Friday Feb 03, 2023

Corrections: Feb. 20, 2022 – The New York Times

An article last Sunday on inflation misstated the change in the monthly Consumer Price Index inflation rate for October. It rose 0.9 percent, not 0.09 percent.

An article on Page 2 this weekend about the novelist Marlon James misstates the title of his new book. It is “Moon Witch, Spider King,” not “Moon Witch, Spider Kingdom.”

An article on Page 16 this weekend about the actor Sam Waterston misspells the given name of one of his daughters. It is Elisabeth, not Elizabeth. It also misstates the availability of “Law & Order” reruns; old episodes of the show no longer air on TNT.

An article last Sunday about segmented sleep misstated the title of a book by A. Roger Ekirch. It is “At Day’s Close: Night in Times Past,” not “The Great Sleep Transformation,” which is a collection of essays in French based on Professor Ekirch’s research. The article also misstated the point in history when segmented sleep was first documented in literary writing. It has been traced to ancient civilization (via the writings of Homer and others), not the late Middle Ages.

An article last Sunday about the wedding of Jafreen Uddin and Shakil Rabbi misstated the attendance of the groom’s parents. His mother attended in person, not via video; his father is deceased.

An article on Page 24 this weekend about the surge in the number of people quitting their jobs misstates Google’s position regarding the formation of a union by its engineers. Google does not recognize the union as formal or official. The article also misstates the name of a publication. It is Insider, not Business Insider (its former name). Also, a reference to the movie “Office Space” misidentifies a piece of office equipment being destroyed in a scene. It is a printer, not a computer.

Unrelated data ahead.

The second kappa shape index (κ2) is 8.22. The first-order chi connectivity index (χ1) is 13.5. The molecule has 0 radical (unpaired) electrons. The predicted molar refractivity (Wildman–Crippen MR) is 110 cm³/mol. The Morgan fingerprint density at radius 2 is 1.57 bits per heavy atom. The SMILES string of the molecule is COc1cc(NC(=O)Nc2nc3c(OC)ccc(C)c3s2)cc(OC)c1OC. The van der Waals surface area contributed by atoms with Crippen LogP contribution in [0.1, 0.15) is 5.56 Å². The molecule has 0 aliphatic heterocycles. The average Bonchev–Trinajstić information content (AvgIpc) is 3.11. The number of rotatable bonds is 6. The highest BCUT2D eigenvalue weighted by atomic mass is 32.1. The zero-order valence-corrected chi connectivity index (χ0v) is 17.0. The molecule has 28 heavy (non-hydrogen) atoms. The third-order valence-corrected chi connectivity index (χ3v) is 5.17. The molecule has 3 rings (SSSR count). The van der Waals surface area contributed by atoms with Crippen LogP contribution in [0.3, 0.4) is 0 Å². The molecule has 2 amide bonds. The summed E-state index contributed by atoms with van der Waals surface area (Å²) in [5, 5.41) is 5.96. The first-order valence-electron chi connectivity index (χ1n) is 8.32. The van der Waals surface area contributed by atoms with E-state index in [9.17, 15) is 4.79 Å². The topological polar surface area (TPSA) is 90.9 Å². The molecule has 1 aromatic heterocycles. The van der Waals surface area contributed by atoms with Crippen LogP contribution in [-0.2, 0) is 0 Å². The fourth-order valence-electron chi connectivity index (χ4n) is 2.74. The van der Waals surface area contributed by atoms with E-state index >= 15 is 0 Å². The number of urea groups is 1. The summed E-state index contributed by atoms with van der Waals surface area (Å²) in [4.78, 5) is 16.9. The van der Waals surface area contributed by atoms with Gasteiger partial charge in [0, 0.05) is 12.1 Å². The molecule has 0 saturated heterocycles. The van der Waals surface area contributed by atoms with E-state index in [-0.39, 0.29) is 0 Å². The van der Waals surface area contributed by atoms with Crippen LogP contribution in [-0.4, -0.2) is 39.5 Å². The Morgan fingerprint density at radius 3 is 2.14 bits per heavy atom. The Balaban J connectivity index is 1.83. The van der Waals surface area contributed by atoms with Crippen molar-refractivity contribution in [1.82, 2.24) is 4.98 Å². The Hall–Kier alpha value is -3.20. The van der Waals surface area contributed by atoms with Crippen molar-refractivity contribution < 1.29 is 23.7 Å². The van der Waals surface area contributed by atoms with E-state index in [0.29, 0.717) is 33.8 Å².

An article on Page 48 this weekend about parents working at home misstates the age of a child pictured. Inez just turned 1, not 2.

An article on Jan. 23 about a proposal to defend the southern U.S. border with drones referred imprecisely to a patent granted to Blake Resnick. He provisionally applied for a patent in 2017 and was awarded one in 2020.

An article on Page 116 about Black psychedelia refers to the funk singer and songwriter Betty Davis. She died a few weeks after the article went to press.

An article on Page 138 about painted chapels in Michoacán, Mexico, misidentifies a church in Tupátaro. It is the church of Santiago Apóstol, not Santo Santiago. The error is repeated in several photo captions.

Errors are corrected during the press run whenever possible, …….


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